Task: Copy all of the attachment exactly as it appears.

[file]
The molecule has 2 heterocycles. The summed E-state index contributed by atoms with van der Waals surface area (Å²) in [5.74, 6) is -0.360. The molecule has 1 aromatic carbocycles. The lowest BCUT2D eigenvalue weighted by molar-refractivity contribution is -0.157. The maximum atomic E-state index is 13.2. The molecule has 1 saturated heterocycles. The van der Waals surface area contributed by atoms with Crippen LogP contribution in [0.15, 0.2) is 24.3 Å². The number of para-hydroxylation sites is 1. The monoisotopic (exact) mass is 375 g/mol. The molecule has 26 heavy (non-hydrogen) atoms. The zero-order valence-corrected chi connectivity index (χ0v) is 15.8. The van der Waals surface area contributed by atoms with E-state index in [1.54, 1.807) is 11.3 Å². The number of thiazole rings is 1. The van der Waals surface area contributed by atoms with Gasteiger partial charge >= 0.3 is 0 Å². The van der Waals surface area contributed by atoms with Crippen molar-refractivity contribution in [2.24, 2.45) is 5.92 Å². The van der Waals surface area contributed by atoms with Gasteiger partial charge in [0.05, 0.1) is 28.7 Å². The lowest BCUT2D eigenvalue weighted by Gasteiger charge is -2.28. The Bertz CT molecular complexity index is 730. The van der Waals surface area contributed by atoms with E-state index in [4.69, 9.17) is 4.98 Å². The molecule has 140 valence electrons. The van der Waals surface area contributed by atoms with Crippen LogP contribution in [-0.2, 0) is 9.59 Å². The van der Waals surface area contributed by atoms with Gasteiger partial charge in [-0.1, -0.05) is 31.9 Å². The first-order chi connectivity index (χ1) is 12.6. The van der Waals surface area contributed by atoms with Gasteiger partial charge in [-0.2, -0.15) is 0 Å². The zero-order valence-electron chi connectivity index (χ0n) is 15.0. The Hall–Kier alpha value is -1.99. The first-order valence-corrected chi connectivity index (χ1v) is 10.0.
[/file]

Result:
The molecule has 2 heterocycles. The summed E-state index contributed by atoms with van der Waals surface area (Å²) in [5.74, 6) is -0.360. The molecule has 1 aromatic carbocycles. The lowest BCUT2D eigenvalue weighted by molar-refractivity contribution is -0.157. The maximum atomic E-state index is 13.2. The molecule has 1 saturated heterocycles. The van der Waals surface area contributed by atoms with Crippen LogP contribution in [0.15, 0.2) is 24.3 Å². The number of para-hydroxylation sites is 1. The monoisotopic (exact) mass is 375 g/mol. The molecule has 26 heavy (non-hydrogen) atoms. The zero-order valence-corrected chi connectivity index (χ0v) is 15.8. The van der Waals surface area contributed by atoms with E-state index in [1.54, 1.807) is 11.3 Å². The number of thiazole rings is 1. The van der Waals surface area contributed by atoms with Gasteiger partial charge >= 0.3 is 0 Å². The van der Waals surface area contributed by atoms with Crippen molar-refractivity contribution in [2.24, 2.45) is 5.92 Å². The van der Waals surface area contributed by atoms with Gasteiger partial charge in [0.05, 0.1) is 28.7 Å². The lowest BCUT2D eigenvalue weighted by Gasteiger charge is -2.28. The Bertz CT molecular complexity index is 730. The van der Waals surface area contributed by atoms with E-state index in [4.69, 9.17) is 4.98 Å². The molecule has 140 valence electrons. The van der Waals surface area contributed by atoms with Crippen LogP contribution in [-0.2, 0) is 9.59 Å². The van der Waals surface area contributed by atoms with Gasteiger partial charge in [-0.1, -0.05) is 31.9 Å². The first-order chi connectivity index (χ1) is 12.6. The van der Waals surface area contributed by atoms with Gasteiger partial charge in [-0.2, -0.15) is 0 Å². The zero-order valence-electron chi connectivity index (χ0n) is 15.0. The Hall–Kier alpha value is -1.99. The first-order valence-corrected chi connectivity index (χ1v) is 10.0.